• I have often heard from my parents, and even aging peers, that among the many joys of aging is the increasingly long list of items that you are told, 'You can't DO THAT anymore.' I have abided, in the main with the long list of public health and hygiene guidelines brought to the fore by this pandemic. Though I have not routinely 'sheltered in place,' I have been pretty religious about social distancing, washing hands, and more recently wearing gloves and a mask. But as we start to venture out more frequently, it appears that several of these new behavior modifications are expected to become permanent.  The Good -   Flextime/Telecommuting - The combination of potentially lower office rents and utility bills, as well as the need for significantly less central office space, with overall productivity rates not apparently harmed by a majority of employees working from home should cause employers large and small to embrace and expand teleworking and flex-time schedules post-pandemic.  Telemedicine - Bad news for everyone who enjoys reading six-month-old issues of People magazine or obscure medical trade publications, but the office part of an 'office visit' to your doctor may largely vanish. Though telemedicine visits are currently being comped and pushed by insurers and practitioners alike, I would later expect a nominal copayment as doctors still want to be compensated for their time.  Appreciation of Family - Though there may be a few new divorces in addition to the coming post-quarantine Baby Boom, this lockdown has also allowed for greater multi-generational family bonding and appreciation, facilitated by board games, long walks/talks and dinner with most family members actually seated around the same table.  The Bad -   NO contact - The French are apparently learning to do without the double-cheek kiss greeting, while the Japanese may double-down and bring back their more formal greeting bow. Human contact is critical to development, bonding, and even feelings of security for many. Without making us all Bubble Boys, regular contact may need some re-invention without becoming the enemy of virus prevention.  NO handshakes, no hugging - Admittedly, I will have trouble saying goodbye to both of these. Those who refused handshakes in years past were always suspect to me. Perhaps coincidentally when I first met Donald Trump during the early 2000s, he was a well-established germaphobe who eschewed shaking hands. Mr. Trump was then only a New York developer/hotelier with an NBC-prime time TV show, demonstrating perhaps a precursor to his later virus prevention before hydroxychloroquine.  Aversion to all public events & gatherings - Everything from school graduations to concerts and most all professional, collegiate, and high school sports, as well as the majority of religious gatherings will all be significantly impacted if this change becomes permanent. Making everything virtual and/or pay-per-view is not a realistic long term solution. This one will simply require a great deal more prayer and thoughtful consideration before many of us are actually willing to forgo Georgia football.  The Impossible -   Social Distancing - We are just over two months into this global closure/lockdown. While I have been periodically out and about throughout this time, I have noted considerable ebb and flow in social distancing spaces, the use of masks and gloves, etc... If '6 feet apart' is to be the new norm, there are several ancillary and sideline casualties including whispering, low-talking, holding hands between all but family and committed couples, and even keeping space with pets, as COVID19 is considered a low-risk biological species jumper.  Kids being kids - In whatever fashion our children return to public school, this fall or later, I am skeptical about how much we can educate or instruct kids not to be kids. Touching each other, eating off each other's plates and the positive qualities of 'sharing' have in the past been a deeply ingrained habit when around peers and other children. Though this virus is in the main of less concern regarding the young, I expect the possibility of them becoming asymptomatic carriers may become the greatest challenge we face this fall.  And as I have come to accept certain aspects of my own aging, and while smiling beneath my mask with sometimes grit teeth...I am conforming to these CDC guidelines, I also take heart in the reality that you can also remain young at heart with regular exercise, smart choices, and some practice. I'll just have to hope that also applies later to always taking along my common sense when I leave home from now on.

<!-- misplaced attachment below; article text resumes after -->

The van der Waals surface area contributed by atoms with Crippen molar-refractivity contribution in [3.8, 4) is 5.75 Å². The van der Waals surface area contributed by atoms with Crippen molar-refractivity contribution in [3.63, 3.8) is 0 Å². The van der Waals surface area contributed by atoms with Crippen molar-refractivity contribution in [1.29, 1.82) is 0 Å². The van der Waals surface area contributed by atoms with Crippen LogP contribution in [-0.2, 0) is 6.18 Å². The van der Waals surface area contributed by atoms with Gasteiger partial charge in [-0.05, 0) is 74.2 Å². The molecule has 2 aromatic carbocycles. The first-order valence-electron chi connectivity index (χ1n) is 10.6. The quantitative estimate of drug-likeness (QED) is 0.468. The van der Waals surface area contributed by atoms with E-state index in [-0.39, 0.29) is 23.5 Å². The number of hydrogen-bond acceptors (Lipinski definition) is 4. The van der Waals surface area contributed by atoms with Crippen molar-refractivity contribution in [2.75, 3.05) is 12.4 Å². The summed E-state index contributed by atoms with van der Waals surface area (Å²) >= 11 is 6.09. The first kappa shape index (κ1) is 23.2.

• There is no estimated loss of life which we should consider an acceptable number but during a pandemic, there will be loss of life. Minimizing risks, maximizing recoveries and finding viable treatments and preventative vaccines and therapies are all top priorities now for modern medicine, bio-science, pharmaceutical companies and the alphabet soup of intergovernmental health agencies across this globe. Thankfully, social distancing, virtual lockdown and self-quarantining/shelter in place orders are making more than a dent in potential infections, and generally having their desired effect. And even with testing numbers/percentages at far from desirable levels, COVID19 case numbers are plateauing, hots spots are getting a bit cooler, and the worst of the surge of infections appears close to being behind us, or at least within the next few weeks.  Just as our freedoms and movements were ratcheted down, in a series of more aggressive Emergency Orders, it will soon be time to start opening back up the spigot and America's economy. Fear and trepidation, in some respects thankfully, are expected also to remain here for some time to come.  The recovery will likely take longer than the shutdown. Six weeks ago, our nation was humming along at virtually full employment. And as of this past Friday, 22-million Americans had filed for unemployment insurance. During the Great Depression, that number was 15-million at the peak, with nearly 25-percent of the working-age population out of work for the better part of a decade, against the backdrop of a smaller national population (122-million as of the 1930 Census, slightly more than a third of our current population). Unemployment did not drop below 10 percent until the onset of WWII.  Just six weeks ago, one of the strongest sellers' markets in decades was finally bringing near full recovery of home prices to their highs prior to the financial market and real estate collapse of 2008 (12 years ago).  Just six weeks ago, the robust economy had small businesses hiring, and our beloved Delta Airlines was in midst of training nearly 10,000 new pilots and stewards it had recently hired.  Our world really can change on a dime, or in this case a microscopic virus which tells our own body to turn on itself, and which structure mirrors that of a healthy protein cell.  COVID19 has knocked us out of our boots, and there are likely a few more shoes yet to drop. But we still have to stand up, and go ahead, with caution, and strap our boots back on and walk out of the house.  Pay cuts, lay-offs, and terminations are dropping like flies from businesses large and small. The public sector, which derives its revenues from taxes and fees of all kinds of individuals and the private sector is about to see its lagging revenues and cash flows drop off a cliff. We have to begin the process of turning the spigot back on before for many it is too late. Congress moved unusually quickly for a body that takes its time walking from one side of Capitol Hill to the other. The CARES Stimulus Act is far from perfect, but it is moving billions (actually trillions) in aid to the states, major population centers and almost every sector of our economy.  But after nearly one month of no income for many, it simply is not moving FAST enough. Though LARGER small businesses are successfully receiving Payroll Protection loans and assistance, the truly smaller businesses and self-employed who occupy so much of Main Street, are likely to find their application denied or insufficient funding available.  I'm not suggesting we ignore the public health experts, throw caution to the wind or assume we have suddenly developed immunity to this horrible virus that we did not have before. However serum treatments, promising clinical trials, and new uses for several old drugs, and NOT just the treatment protocol being hawked by the President, ARE each positively impacting survival rates.  Our boots are off, and the chips are down. I don't know about you, but I'm ready to stand up and strap'em back on. These boots are made for walking and climbing, not cowering, and not for expecting the state, federal or local government to drop by, keep handing me checks and to disinfect my home and entire community. When those folks in the know tell us to proceed with caution, let's do that, but c'mon folks pretty soon it is going to be time to GO. Ready when you are.